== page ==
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Three reasons Maria Sharapova was never going to change her name

Maria Sharapova shows off her line of candy, Sugarpova. (JONATHAN BRADY/Landov) Maria Sharapova shows off her line of candy, Sugarpova. (JONATHAN BRADY/Landov)

Despite the rumors flying about, Maria Sharapova will not be changing her last name to "Sugarpova" for the U.S. Open, reports Darren Rovell for ESPN.com.

On Monday, Neil Harman of The (London) Times reported Sharapova planned to change her last name to "Sugarpova" for the duration of the U.S. Open as part of a marketing scheme for her Sugarpova candy line. The report also revealed Sharapova's plans to wear her company's logo -- a pursed set of ruby red lips -- somewhere on her Nike kit at the U.S. Open. The marketing stunt would mean Sharapova would be introduced onto court as "2006 U.S. Open champion, Maria Sugarpova", "Sugarpova" would be displayed on the courtside scoreboards, and scores would be called out as "Game, Sugarpova".

From the start, the whole thing reeked of a publicity stunt in advance of her Sugarpova launch tonight at Henri Bendel in New York City. A leaked story that she was "considering" the move was picked up by every news outlet across the globe, but only 24 hours later, her agent Max Eisenbud announced that she decided against it. That's some masterful p.r. work to take the attention off of her recent firing of Jimmy Connors.

But one didn't necessarily need the official denial to know Sharapova was never going to go through with this scheme. Here are three reasons why this name-change was simply never going to happen.

1. It's tacky. Maria Sharapova is many things: A four-time Slam champion, the highest-paid female athlete on the face of the planet, an intense competitor, loud and shrieky, and the face of an enviable stable of high-end luxury brands, such as Porsche, Tag Heuer, Cole Haan, Evian and Nike. You don't spend nine years building up that brand profile only to decide to engage in some juvenile and hacky publicity stunt to sell candy.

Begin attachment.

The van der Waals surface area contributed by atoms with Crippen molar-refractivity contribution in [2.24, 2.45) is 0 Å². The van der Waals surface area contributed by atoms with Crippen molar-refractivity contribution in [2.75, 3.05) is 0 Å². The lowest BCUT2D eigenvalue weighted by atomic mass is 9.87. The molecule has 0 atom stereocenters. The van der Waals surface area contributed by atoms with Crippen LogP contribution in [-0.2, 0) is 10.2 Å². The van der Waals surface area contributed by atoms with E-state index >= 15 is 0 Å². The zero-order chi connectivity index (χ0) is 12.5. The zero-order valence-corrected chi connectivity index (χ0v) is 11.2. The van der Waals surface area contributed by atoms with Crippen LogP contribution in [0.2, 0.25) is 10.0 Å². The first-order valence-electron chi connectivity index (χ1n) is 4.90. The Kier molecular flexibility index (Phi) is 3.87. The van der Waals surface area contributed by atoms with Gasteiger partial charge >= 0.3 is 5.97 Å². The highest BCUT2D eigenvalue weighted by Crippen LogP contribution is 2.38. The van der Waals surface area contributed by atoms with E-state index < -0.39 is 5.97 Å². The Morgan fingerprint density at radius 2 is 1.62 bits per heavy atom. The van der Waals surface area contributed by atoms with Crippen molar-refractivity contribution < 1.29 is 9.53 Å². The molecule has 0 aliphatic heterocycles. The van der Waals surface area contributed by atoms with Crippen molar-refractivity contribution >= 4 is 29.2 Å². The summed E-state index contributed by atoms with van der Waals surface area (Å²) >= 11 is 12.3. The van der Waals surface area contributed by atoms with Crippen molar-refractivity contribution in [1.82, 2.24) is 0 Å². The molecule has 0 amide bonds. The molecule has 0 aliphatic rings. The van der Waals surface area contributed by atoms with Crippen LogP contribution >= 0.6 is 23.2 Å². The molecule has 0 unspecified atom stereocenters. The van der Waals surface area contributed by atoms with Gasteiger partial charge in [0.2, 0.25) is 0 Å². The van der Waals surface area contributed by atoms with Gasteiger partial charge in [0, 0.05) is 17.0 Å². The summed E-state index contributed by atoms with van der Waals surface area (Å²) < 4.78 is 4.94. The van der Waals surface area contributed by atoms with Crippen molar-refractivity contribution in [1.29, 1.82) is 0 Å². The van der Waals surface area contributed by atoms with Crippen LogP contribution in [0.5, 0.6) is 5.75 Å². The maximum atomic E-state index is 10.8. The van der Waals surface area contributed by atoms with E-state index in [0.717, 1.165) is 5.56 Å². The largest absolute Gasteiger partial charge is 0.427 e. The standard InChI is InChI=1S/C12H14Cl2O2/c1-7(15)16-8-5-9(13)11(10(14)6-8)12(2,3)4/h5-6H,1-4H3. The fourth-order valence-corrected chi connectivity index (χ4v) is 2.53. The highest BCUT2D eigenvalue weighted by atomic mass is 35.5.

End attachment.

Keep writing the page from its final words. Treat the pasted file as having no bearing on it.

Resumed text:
2. It's not a simple procedure. While Sharapova is not a U.S. citizen, she does have permanent resident status, which means she can use the U.S. courts to change her name. But it's not as easy as just submitting some expedited paperwork. The process takes a few weeks, would require Sharapova to get fingerprinted for a criminal background check, and attend a hearing, which can take weeks to schedule. Do we really think all that can happen with the U.S. Open less than a week away?

3. Nike would have to agree to put the Sugarpova logo on their kit: Roger Federer, Rafael Nadal, Serena Williams, Victoria Azarenka and Juan Martin del Potro all have something in common (other than being pro tennis players, of course): None of them are allowed to put any non-Nike sponsor logos on their Nike-branded kits. The only Nike tennis player who is allowed to do so is Li Na, as part of negotiated term in her contract that permits her to wear a Mercedes-Benz logo on one sleeve and Taikang, a Chinese insurance company on the other. I repeat: Li is the only Nike tennis player to have the company's permission to wear non-Nike brands on her kit.

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